In my experience, where serious behavior problems are involved, it is the dog who has the problem, not the owner. Think about it. Most people who come to see me have had dogs before, some all of their adult lives. Yet, their dog is aggressive or has separation anxiety. They haven’t raised this dog any differently than they have raised any of their dogs. Why is this dog so different than the dogs that they have had? If the owner was the problem, wouldn’t the pattern just repeat itself with every dog? Wouldn’t the other dogs in their history or currently in their homes have similar problems, or at least some problem? It doesn’t make sense to blame the owner.

I find myself explaining this to owners almost on a daily basis. Someone has told them when discussing their dog’s behavior that it was their fault. They were too anxious … lenient … fearful … soft … etc. They feel guilty for being such horrible pet parents when really, it is not about them. It is about the conflict, fear, and anxiety within the dog.

For some dogs, they are simply born that way. For some, they have endured some deep trauma from which it is hard to recover. For some, they were not exposed to life — that ever important socialization — when they were still open to receiving it. Some are in pain or have metabolic illnesses which affect their behavior.

So, what is the owner’s part anyway? Well, many owners have done things that make their dog’s behavior worse or at least haven’t helped. I have seen many a fearful dog turn into an aggressive dog through the use of ill-timed shock collar corrections, for example. Again, the owners may have made it worse, but they didn’t cause it.

What can owners do? There is a saying in veterinary medicine: “Recognize and refer.” It means be able to recognize what is normal and what is abnormal, treat what you can within the scope of what you know, and then refer out when you are over your head. This is what I would recommend to owners as well.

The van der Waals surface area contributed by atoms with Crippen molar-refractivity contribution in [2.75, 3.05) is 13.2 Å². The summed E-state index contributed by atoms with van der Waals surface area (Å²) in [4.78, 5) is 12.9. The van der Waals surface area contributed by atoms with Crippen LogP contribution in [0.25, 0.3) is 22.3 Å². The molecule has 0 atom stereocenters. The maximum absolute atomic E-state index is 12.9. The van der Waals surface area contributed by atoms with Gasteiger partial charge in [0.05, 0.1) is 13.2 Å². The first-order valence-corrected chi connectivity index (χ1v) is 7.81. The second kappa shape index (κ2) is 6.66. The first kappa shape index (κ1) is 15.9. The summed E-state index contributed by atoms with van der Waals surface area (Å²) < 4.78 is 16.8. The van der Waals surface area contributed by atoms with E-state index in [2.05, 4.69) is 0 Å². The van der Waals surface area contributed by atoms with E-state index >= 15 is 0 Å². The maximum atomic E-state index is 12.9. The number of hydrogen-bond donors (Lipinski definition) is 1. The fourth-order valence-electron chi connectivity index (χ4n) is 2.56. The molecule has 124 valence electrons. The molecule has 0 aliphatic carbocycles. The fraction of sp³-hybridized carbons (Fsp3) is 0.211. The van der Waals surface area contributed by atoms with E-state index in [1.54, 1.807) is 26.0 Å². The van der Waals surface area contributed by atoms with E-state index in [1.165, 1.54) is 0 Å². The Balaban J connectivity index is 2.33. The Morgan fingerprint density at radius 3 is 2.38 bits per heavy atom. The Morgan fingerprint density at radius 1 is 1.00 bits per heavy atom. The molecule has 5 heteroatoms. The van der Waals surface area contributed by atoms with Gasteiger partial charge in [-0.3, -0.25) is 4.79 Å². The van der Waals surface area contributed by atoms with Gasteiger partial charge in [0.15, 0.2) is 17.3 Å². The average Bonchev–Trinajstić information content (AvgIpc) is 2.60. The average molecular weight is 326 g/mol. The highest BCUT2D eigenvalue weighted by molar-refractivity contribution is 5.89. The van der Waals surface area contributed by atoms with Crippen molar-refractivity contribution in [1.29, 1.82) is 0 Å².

Ask yourself these questions:

  1. Is my dog’s behavior different than any other dog I have owned?
  2. Is my dog hurting himself because of his behavioral illness?
  3. Is my dog unhappy?
  4. Has this dog failed to respond to the typical training methods that I have used with my other dogs?

If you answered “yes” to any of these questions, your dog may have abnormal behavior. That is when you need to be referred out to an expert. First, speak to your veterinarian about whether or not your dog’s behavior is normal for his age, sex, and breed. If your pet’s behavior is unruly, your veterinarian can refer you to a positive reinforcement dog trainer.

It is probably not your fault.

Feeling guilty doesn’t help your dog.

You are not the problem, but you can be a big part of the solution!

Reach out and get the proper expert help for your dog so that you can both be happier!

Dr. Lisa Radosta

We offer pet services such as:  Pet Sitting,  In-Home Dog Boarding, Dog Walking, Overnights in your home, Doggie Day Care.
Diana Ruth Davidson, Chief Pet Officer and Managing Nanny, Westside Dog Nanny
310 919 9372



Dog Behavioral Problems – Dealing with Barking

Dogs bark for a variety of reasons, some good, some not so good. Sometimes barking is a welcoming signal, other times not. Sometimes dogs bark briefly, and other times they just won’t quit. And therein lies a problem.

By nature, some breeds tend to bark more than others. Beagles and Shetland sheepdogs, for instance, tend to be very vocal. Greyhounds and basenjis, by contrast, rarely bark.